New Jersey Transit: How The Agency Can Become A Mobility Provider

A new audit shows that New Jersey Transit, once a top transit agency, has fallen. Is it time for a radical rethink of what a transit agency should be?
By Antonio Grana | Oct 21, 2018 |
By Antonio Grana | Oct 21, 2018 |

Earlier this week, a full-scale performance audit of New Jersey Transit (NJT) hit the press. NJT is the country’s largest statewide transit agency, providing weekday mobility for 900,000+ people over its bus and rail network. For riders, it was no surprise to see the audit’s results. Not long ago, NJT was known as a premier transit agency. Between 1983 and 2000, NJT won the APTA award for best transit agency or best innovator six times. In 1997 it won both. A deciding factor for many people to move to New Jersey has been the quality of the transit service. Today, NJT has fallen from this peak and become known for its crisis management culture, delays, and safety problems.

The documented causes for this fall are many and some outside of NJT’s control. Many of the critical systems (e.g. Northeast Corridor) and terminals are owned by other entities and require significant capital investment. While NJT has seen a 23% increase in ridership since 2002, it has lost 90% of its state funding since 2010, and is heavily reliant on federal funding. NJT trips, however, are subsidized to the tune of $8 per unlinked passenger trip.

The proposed fixes are what you might expect. Create an effective asset management program. Diversify funding sources. Implement value capture. Leverage real estate assets. Better technology. These are all good and worthy of focus.

Yet the most urgent observation of this report was both the lack of a clear strategy and an organizational culture/structure aligned to deliver on it. This indicates an organization ready for a change. Should NJT simply be trying to return to the definition of “good” from 10 years ago, or is it time for a “rethink”? A real revolution would be to move from thinking of itself as a mass transit agency to becoming a more use-based “mobility company”.

What’s the difference?

A mobility company is different than a subsidized public good. Instead of planning assets and routes first, which are politically driven, a mobility company would be in the business of coordinating data-driven “journeys”. These journeys would be structured around the rapid changes occurring in New Jersey, including shifting demographics, travel patterns, work styles, work locations, and transportation preferences. The transformation could include the following.

1. Start with realigning the strategy around both services and asset utilization. This focuses on superior customer delivery (journey completion and satisfaction), but also reworking assets so that they can be profitable. Services should start to cover operating costs and those that don’t need to be redesigned.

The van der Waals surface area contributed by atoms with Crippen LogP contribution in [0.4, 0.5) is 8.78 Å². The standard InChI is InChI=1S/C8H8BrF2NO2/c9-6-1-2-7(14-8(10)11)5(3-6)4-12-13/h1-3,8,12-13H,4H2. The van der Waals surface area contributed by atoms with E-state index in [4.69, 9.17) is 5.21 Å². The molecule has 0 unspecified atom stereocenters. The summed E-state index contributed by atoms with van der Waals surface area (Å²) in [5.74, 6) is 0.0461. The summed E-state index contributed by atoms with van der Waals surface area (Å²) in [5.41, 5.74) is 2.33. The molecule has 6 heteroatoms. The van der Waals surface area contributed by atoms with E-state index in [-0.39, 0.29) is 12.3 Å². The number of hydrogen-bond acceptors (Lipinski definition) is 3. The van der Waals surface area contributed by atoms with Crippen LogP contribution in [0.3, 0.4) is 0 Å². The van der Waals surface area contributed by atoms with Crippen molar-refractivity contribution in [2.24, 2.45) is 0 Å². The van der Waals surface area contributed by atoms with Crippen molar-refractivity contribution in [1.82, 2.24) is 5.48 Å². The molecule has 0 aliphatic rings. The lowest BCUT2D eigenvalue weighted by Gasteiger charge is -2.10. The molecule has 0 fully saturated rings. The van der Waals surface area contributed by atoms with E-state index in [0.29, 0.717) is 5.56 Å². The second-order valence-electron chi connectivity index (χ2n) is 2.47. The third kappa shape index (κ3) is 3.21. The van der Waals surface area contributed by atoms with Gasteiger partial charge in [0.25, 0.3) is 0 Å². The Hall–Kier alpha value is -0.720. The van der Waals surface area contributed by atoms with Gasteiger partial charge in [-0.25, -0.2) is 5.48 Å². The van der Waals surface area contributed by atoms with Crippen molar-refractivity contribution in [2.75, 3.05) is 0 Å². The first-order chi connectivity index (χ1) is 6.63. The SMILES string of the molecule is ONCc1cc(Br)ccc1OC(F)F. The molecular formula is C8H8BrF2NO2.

2. Leverage real estate assets to fund and support capital expenditures. This will require changing relationships with the cities NJT serves. Municipalities can support transit access by raising revenue for NJT (taxes, value capture, or other means) or letting NJT develop their property to a higher level of land use to drive revenue and passenger growth. The latter is the model you see in Asia, and is being tested in Florida through Brightline.

3. Be honest and willing to mix modes, truncate services, and adjust frequency to make journeys effective and useful while ensuring adequate farebox recovery (current recovery rate is only 44%). This may mean NJT doesn't provide all services itself, but partners with 3rd parties like micro transit, ride/hail, and private or municipal shared services.

4. Develop a technology roadmap, building point-to-point solutions allowing simple integration of different modes into a combined journey. NJT should offer a best-in-class journey platform that encourages integration from other providers. Transferring modes should be seamless and quick and integrated into one price (note: in some locations this will require driving and parking, and these uses should be integrated into the price mechanism as well.)


As the audit notes, a major shift in strategy, leadership, and organizational culture are needed for NJT to improve. The state must take steps to allow it to reorganize into an independent governance model that is separated from political forces and the bureaucracy that follows. This will not be easy. But New Jerseyans are unlikely to raise taxes, so NJT has to either cut or transform. Transport is becoming a service that is both tech-enabled and data-driven. To be excellent again, NJT should be on the vanguard of this change.